Where are all the race cases?

April 19, 2013

Aside from the few cases of race discrimination which hit the headlines, we don’t hear much about how Britain’s equality laws are upheld. To the casual observer, this probably seems quite natural. The Employment Tribunal system is so far removed from our everyday lives that we barely perceive it, assuming that it simply toils away in the background, resolving other people’s discrimination problems ten a penny.

But what happens when someone needs to use its services – say, for a race discrimination claim?

Firstly, they seek advice. The first port of call here will often be a Voluntary or Public Sector agency, in the hope that lawyers’ fees can be avoided (at least in the early stages of the process).

A 2009 report by the Equality and Human Rights Commission (EHRC)* aimed to map advice provision on discrimination issues across the UK, and found that in Scotland, there were substantial ‘deserts’ where no specialist advice could be found. In the larger cities, advice was available but tended to concentrate on basic rights; detailed legal information and representation were rare. National helplines were available, but often unsuitable as their advice was geared towards English Tribunal system users. Although marketing was not examined in the EHRC report, the extent to which these helplines are successfully promoted in Scotland is debatable.

Since that report, the availability and quality of advice in Scotland has arguably plummeted. Many of the organisations described in 2009 no longer exist; more still no longer have funding for case work. The EHRC no longer funds this work, and its own helplines for individuals and specialist advisers have been closed down, replaced with a single contracted out service based in England.

If advice cannot be easily obtained, potential race equality claims will regularly fall at the first hurdle. This is to say nothing of the many, many cases where advice is deliberately not sought, due to fear of making the situation worse or simply not knowing that rights exist.

Where it is available and sought, the effectiveness of advice is hampered by multiple barriers to making a claim at Tribunal. The capacity of the advice service is one issue – if a client has to be referred on elsewhere for help with an application or representation, will they feel confident in seeking it? To even reach application stage, a range of resources are required. Lack of resources, in short, is an insurmountable barrier for some.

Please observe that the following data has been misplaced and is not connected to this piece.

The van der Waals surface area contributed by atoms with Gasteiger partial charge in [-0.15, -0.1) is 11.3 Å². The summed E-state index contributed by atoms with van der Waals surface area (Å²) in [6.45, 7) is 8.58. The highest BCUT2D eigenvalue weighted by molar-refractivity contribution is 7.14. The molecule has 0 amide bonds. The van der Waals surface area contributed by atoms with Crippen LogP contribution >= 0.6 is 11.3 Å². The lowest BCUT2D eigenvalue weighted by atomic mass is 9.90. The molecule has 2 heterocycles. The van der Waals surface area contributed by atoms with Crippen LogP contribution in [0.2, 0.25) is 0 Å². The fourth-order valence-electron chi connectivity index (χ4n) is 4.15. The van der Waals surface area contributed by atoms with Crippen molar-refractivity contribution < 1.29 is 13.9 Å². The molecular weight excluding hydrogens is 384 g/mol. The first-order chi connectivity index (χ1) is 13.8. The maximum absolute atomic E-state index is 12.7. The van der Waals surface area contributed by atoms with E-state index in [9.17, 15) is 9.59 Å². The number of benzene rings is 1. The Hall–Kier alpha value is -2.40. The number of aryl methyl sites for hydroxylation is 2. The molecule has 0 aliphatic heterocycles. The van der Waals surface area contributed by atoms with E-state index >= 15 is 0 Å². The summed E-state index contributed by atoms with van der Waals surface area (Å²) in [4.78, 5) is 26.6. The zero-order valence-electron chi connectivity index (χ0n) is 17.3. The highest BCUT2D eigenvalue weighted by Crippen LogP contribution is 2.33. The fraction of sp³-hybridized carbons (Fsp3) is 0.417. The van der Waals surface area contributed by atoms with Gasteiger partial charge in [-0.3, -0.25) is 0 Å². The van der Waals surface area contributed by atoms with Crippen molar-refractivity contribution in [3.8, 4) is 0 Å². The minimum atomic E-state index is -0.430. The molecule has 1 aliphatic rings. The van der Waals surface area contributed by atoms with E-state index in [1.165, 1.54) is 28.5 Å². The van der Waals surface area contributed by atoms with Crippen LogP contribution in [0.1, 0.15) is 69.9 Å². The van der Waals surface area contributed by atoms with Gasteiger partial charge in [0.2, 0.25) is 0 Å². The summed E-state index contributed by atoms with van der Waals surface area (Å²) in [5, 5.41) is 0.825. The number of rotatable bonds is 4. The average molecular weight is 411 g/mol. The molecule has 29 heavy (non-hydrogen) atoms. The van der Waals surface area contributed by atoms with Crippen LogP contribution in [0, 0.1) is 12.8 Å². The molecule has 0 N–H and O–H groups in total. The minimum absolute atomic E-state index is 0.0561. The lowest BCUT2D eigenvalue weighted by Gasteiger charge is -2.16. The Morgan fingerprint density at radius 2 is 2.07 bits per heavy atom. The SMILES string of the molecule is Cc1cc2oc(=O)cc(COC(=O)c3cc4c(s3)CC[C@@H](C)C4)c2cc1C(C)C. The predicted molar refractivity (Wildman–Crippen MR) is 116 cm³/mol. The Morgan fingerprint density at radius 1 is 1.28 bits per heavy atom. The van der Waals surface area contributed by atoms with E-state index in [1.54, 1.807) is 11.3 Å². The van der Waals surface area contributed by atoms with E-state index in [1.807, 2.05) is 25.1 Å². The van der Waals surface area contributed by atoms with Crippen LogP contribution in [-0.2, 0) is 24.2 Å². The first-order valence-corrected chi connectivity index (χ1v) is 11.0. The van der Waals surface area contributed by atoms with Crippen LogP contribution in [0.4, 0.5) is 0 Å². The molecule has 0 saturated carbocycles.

Resources such as time. Time for internal grievance and/or disciplinary processes to run their course, if someone is still in work. Time to organise thoughts, facts and details into something worthy of consideration at Tribunal. Other vital resources include language skills, literacy, numeracy and, perhaps most of all, the confidence and self-assurance to put the case across well, in defiance of the employer’s counter arguments.

If these resources are available and representation can be found, how is the case to be paid for? It’s a little known fact that in discrimination cases, some low income Employment Tribunal claimants can qualify for legal aid in Scotland. CRER contacted the Scottish Legal Aid Board (SLAB) using a Freedom of Information request, and they kindly provided information about how widely used legal aid is in discrimination cases, disaggregated by a range of equality characteristics. A scan of the information provided can be downloaded below.

The numbers were too small to reliably analyse, which in itself is a valuable finding. Since 2002, a total of 58 legal aid applications have been made in discrimination cases overall. 30 of these were refused, 16 were granted.

Disaggregation showed that SLAB monitored applications by sex, age, disability, ethnicity and marital status. Sex and age were regularly recorded, but the others were not. Ethnicity information had been recorded for only 11 of the cases. Whether this was due to differences in recording procedures over time, or some other reason, is unknown. Of the 11 recorded applicants, the only person from a non-white ethnic background was a single Pakistani Scottish / Pakistani British applicant, whose application was refused.

The response from SLAB also outlines the number of applications for advice and assistance support in race discrimination Employment Tribunal cases. For all 305 discrimination cases where support was applied for (regardless of the type of discrimination involved), the claimant’s ethnicity was recorded in only 17 cases. Only one of those cases was brought by a claimant from a non-white ethnic background. Again, far too little data to allow any assumptions to be made.

 

More precise, however, is the data on the number of race discrimination claims made. From a total of 305 discrimination cases where support was applied for (regardless of the claimant’s ethnic origin), 48 related to race and a further 7 to race and one or more other protected characteristics (55 cases in total). Over the ten year period, that’s less than six race discrimination claims per year.

 

In short, we don’t know enough about race equality in the Scottish Employment Tribunal system to ascertain whether access to it is equal.  What we do know, without the need for statistics, is that considerably more than six people per year could use support to legally address racism at work in Scotland. Until the barriers to justice are tackled, for the most part the Tribunal system will only ever be resolving other people’s discrimination problems.

 

Response from Scottish Legal Aid Board 

 

*Borland, Griffiths, Rees et al (2009), Responding to discrimination: the geography and geometry of advice provision in England, Scotland and Wales. Published by the Equality and Human Rights Commission.

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